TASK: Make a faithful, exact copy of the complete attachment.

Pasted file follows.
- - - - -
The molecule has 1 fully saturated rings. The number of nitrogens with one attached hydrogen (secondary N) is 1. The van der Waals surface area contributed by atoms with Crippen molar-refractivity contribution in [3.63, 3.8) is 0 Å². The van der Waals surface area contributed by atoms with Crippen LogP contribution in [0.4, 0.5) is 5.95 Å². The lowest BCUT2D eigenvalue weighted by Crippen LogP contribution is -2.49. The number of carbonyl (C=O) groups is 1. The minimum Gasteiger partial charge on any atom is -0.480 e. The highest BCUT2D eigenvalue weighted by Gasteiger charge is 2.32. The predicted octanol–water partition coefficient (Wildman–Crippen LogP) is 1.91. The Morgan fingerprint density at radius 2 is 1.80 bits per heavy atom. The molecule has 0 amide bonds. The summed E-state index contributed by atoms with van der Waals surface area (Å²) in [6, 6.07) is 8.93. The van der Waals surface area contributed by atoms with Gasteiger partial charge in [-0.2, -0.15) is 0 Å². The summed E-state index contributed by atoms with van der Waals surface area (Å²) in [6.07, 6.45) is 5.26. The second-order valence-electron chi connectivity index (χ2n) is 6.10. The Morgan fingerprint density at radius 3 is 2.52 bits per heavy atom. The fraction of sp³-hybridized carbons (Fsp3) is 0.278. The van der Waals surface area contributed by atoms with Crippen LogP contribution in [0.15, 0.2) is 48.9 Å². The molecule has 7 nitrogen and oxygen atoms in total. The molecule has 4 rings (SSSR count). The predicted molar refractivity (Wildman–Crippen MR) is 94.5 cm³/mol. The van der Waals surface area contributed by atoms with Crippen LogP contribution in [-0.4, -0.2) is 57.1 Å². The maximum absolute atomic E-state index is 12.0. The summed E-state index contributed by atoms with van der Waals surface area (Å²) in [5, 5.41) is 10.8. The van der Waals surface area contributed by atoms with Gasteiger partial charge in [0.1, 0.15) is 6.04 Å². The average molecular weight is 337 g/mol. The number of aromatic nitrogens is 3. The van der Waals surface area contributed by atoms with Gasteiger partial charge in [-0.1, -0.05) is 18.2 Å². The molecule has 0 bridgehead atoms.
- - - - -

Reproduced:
The molecule has 1 fully saturated rings. The number of nitrogens with one attached hydrogen (secondary N) is 1. The van der Waals surface area contributed by atoms with Crippen molar-refractivity contribution in [3.63, 3.8) is 0 Å². The van der Waals surface area contributed by atoms with Crippen LogP contribution in [0.4, 0.5) is 5.95 Å². The lowest BCUT2D eigenvalue weighted by Crippen LogP contribution is -2.49. The number of carbonyl (C=O) groups is 1. The minimum Gasteiger partial charge on any atom is -0.480 e. The highest BCUT2D eigenvalue weighted by Gasteiger charge is 2.32. The predicted octanol–water partition coefficient (Wildman–Crippen LogP) is 1.91. The Morgan fingerprint density at radius 2 is 1.80 bits per heavy atom. The molecule has 0 amide bonds. The summed E-state index contributed by atoms with van der Waals surface area (Å²) in [6, 6.07) is 8.93. The van der Waals surface area contributed by atoms with Gasteiger partial charge in [-0.2, -0.15) is 0 Å². The summed E-state index contributed by atoms with van der Waals surface area (Å²) in [6.07, 6.45) is 5.26. The second-order valence-electron chi connectivity index (χ2n) is 6.10. The Morgan fingerprint density at radius 3 is 2.52 bits per heavy atom. The fraction of sp³-hybridized carbons (Fsp3) is 0.278. The van der Waals surface area contributed by atoms with Crippen LogP contribution in [0.15, 0.2) is 48.9 Å². The molecule has 7 nitrogen and oxygen atoms in total. The molecule has 4 rings (SSSR count). The predicted molar refractivity (Wildman–Crippen MR) is 94.5 cm³/mol. The van der Waals surface area contributed by atoms with Crippen LogP contribution in [-0.4, -0.2) is 57.1 Å². The maximum absolute atomic E-state index is 12.0. The summed E-state index contributed by atoms with van der Waals surface area (Å²) in [5, 5.41) is 10.8. The van der Waals surface area contributed by atoms with Gasteiger partial charge in [0.1, 0.15) is 6.04 Å². The average molecular weight is 337 g/mol. The number of aromatic nitrogens is 3. The van der Waals surface area contributed by atoms with Gasteiger partial charge in [-0.1, -0.05) is 18.2 Å². The molecule has 0 bridgehead atoms.